JD’s Current Affairs Points To An Industry-Wide Drive For Reforms By The Regulator

Global regulatory changes and more so in China’s drive to tighten e-commerce industry regulation have seen companies take measures to comply with the new regulations. One of the companies that made strides to nurture and achieve compliance is China’s leading e-commerce platform JD.com. A series of the announcement and changes indicate the firm is active in complying with the new regulations.

Not long ago, the company’s logo was subtly changed. A dog mascot’s logo was changed to a more simplistic one with the same dog mascot but now with a wide smile. The change, which comes shortly after another announcement where the company announced a salary increment for its workers, is viewed by many, including independent social media outlet Fancaiju, to make the logo more appealing and acceptable.

The company, when questioned on the logo changed, did not provide an answer. However, when viewed together with the company’s earlier WeChat post on Tuesday, where it announced a salary increase, JD current affairs indicate its effort to shoulder more social responsibility.

JD.com Tuesday’s post indicated that the company was to shift from the current 14-month salary model to a 16-month salary, which would translate to a 14% salary increment that will cut JD earnings date. The company with over 370,000 employees has stirred a debate in Weibo, the China’social media platform. The announcement has also garnered widespread media attention in the country. However, some report the increment is not meant for all employees since some grassroots employees do not seem included in the announcement.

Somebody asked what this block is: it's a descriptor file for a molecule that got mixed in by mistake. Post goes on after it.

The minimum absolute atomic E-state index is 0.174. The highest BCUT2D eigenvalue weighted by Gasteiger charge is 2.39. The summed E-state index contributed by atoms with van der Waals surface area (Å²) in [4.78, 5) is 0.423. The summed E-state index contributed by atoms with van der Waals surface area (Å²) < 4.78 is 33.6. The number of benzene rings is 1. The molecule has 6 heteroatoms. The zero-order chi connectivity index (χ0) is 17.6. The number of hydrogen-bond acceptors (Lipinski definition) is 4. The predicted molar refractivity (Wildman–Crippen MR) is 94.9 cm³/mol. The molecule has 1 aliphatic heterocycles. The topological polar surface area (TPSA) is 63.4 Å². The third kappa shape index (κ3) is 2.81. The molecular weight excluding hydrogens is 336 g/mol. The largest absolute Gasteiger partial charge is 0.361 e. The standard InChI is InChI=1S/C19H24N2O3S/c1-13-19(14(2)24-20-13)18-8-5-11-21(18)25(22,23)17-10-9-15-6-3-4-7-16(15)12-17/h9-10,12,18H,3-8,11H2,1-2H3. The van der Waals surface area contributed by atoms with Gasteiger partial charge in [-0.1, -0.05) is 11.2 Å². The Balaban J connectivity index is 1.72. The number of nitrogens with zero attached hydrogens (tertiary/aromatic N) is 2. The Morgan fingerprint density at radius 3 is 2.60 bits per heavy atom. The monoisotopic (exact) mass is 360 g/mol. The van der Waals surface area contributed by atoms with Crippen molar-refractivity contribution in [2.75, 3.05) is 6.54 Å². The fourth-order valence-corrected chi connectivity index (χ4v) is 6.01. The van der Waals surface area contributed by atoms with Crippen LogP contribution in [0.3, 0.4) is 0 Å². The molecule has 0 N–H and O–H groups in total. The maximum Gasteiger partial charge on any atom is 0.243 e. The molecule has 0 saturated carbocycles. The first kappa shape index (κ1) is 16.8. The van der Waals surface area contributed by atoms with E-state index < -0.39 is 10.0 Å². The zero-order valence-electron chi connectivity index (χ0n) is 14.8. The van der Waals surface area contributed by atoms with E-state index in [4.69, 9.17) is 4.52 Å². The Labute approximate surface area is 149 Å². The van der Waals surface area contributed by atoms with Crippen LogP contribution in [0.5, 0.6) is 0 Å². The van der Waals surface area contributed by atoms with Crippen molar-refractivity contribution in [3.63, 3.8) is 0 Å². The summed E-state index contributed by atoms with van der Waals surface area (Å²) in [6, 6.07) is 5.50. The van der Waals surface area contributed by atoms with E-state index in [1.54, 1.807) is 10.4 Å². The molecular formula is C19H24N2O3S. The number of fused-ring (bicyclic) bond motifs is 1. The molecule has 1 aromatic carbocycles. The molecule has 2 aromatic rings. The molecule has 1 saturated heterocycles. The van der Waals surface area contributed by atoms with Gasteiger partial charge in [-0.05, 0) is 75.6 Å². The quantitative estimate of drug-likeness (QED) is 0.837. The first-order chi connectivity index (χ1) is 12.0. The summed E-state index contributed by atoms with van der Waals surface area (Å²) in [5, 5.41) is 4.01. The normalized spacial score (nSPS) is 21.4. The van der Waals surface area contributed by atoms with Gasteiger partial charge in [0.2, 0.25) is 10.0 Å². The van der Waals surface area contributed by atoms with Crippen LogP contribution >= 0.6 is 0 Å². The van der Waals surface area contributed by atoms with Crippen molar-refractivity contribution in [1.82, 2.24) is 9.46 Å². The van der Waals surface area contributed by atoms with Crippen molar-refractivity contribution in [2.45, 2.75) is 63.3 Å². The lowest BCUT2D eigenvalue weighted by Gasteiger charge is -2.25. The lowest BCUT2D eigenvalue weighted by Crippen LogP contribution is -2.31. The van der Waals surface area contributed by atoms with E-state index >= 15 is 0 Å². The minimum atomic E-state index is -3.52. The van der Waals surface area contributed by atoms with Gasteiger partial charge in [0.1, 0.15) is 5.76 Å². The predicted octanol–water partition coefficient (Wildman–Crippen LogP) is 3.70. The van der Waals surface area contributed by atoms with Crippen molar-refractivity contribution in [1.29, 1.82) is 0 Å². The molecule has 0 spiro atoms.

The company’s move has also sparked a hot discussion among analysts. For some independent analysts such as Ge Jia, the pay rise is not related to the country’s regulations. Instead, Jia argues that the current JD current affairs are market-driven since, as a leading e-commerce platform in China, the company is seeking to attract new talent.

Further, Jia points out that the company faces a lot of social pressure to provide better wages. In a country where there is surplus labor, companies, especially e-commerce platforms, have been accused of offering meager pay to their employees. The massive social outcry has led to the government introduce regulations that seek to reign on the perceived exploitation.

Tuesday’s JD current affairs came on the heel of an article published the same day in the People’s Political Consultative Daily. The article, a Chinese People’s Political Consultative Conference auspices, lambasted the unregulated growth of the platform economy, mostly dominated by e-commerce platforms likes JD.com. According to the article, the lack of regulation of the platform economy provided has allowed employee exploitation.

The article indicates that the current lack of regulation is also jeopardizing fair competition in the country. The claims come as China has cracked down on internet firms to maintain -control of the market. In recent years several Chinese e-commerce platforms have risen to become multi-billion dollar companies. The lack of regulations in place has always been a worry for many in China as these companies often have few social responsibilities.

According to Jia, money has been the driving factor with little concern from a social image for many of these sprawling internet firms, which has been a major source of concern for many, including in the CCP’s leadership.

Another Chinese company Ele.me, is following closely on Jd’s recent changes. The food delivery platform announced that its Summer Action was beginning with a $46 million first batch fund. The fund will provide a high-temperature summertime allowance for deliveries and improvement of general employee’s welfare.

These announcements are expected, among other things are expected to affect JD earnings date and significantly reduce profit projections. However, with more action expected from the government in terms of regulation, it is high time companies started making changes. The government is serious about optimizing the labor structure for sustainability, and internet firms must abide by these regulations instead of complaining.